President Obama points to the General Motors bailout as a success. What is not being reported much though is the stock price is sliding again, the government has lost a bunch of its investment (an unrealized loss thus far), and the company appears to be sliding toward bankruptcy. Forbes reports:
President Obama is proud of his bailout of General Motors. That’s good, because, if he wins a second term, he is probably going to have to bail GM out again. The company is once again losing market share, and it seems unable to develop products that are truly competitive in the U.S. market.
Right now, the federal government owns 500,000,000 shares of GM, or about 26% of the company. It would need to get about $53.00/share for these to break even on the bailout, but the stock closed at only $20.21/share on Tuesday. This left the government holding $10.1 billion worth of stock, and sitting on an unrealized loss of $16.4 billion.
Right now, the government’s GM stock is worth about 39% less than it was on November 17, 2010, when the company went public at $33.00/share. However, during the intervening time, the Dow Jones Industrial Average has risen by almost 20%, so GM shares have lost 49% of their value relative to the Dow.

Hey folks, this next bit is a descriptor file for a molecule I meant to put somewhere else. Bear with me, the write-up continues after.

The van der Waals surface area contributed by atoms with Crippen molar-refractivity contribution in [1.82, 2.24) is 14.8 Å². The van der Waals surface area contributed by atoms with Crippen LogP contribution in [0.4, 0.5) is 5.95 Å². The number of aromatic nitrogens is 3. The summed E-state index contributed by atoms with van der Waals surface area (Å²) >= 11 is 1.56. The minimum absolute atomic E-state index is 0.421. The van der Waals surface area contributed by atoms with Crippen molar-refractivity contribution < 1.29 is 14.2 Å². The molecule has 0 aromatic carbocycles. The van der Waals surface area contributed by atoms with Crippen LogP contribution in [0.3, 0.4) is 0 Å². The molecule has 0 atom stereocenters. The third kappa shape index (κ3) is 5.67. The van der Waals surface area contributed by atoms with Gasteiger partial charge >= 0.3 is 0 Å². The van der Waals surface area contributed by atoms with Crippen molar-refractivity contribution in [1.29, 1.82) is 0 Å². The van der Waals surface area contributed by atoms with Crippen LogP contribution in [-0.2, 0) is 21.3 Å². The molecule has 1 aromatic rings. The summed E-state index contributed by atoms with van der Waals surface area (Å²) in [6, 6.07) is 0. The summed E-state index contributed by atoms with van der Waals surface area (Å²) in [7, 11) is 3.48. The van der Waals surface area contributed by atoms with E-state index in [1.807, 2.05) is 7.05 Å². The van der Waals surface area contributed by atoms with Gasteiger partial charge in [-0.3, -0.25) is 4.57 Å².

It’s doubtful that the Obama administration would attempt to sell off the government’s massive position in GM while the stock price is falling. It would be too embarrassing politically. Accordingly, if GM shares continue to decline, it is likely that Obama would ride the stock down to zero.
The lengthy article continues
, discussing how GM's cars continue to be surpassed in quality by foreign car manufacturers.
I think the next round of big bank collapses will occur first, Paul. All bets are off at that point. The insiders are all liquidating their stock portfolios and investing in gold.
Obama's bailouts remind me of that guy on the Ed Sullivan show who would spin a bunch of plates he balanced on wobbly sticks.
He could keep quite a few of them afloat by putting a lot of effort into running around and applying spin but inevitably they all had to drop back down again -- sometimes with a nasty crash that smashed them into bits.
DI, let's not forget that the corporate bailouts started under Bush.
Gary, what's going to hit the fan is student loan debt. It's the next crisis. People are building up debt that they will never be able to repay and will act as an albatross around their necks for decades. With student loan debt not dischargable in BK, you don't have banks as worried about loaning out money to students.
Paul, as long as the sd debt is non-dischargable, the banks get to show it as deposits and, under the magic of fractional reserve banking, get to write loans against it.
They almost don't care if it's ever repaid.
Don't forget that the student loans were bundled as securities and sold as tranches. The derivatives boys also got in the game and wrote insurance on the tranches.
This is one mighty big knot that it's going to take forever to unravel.
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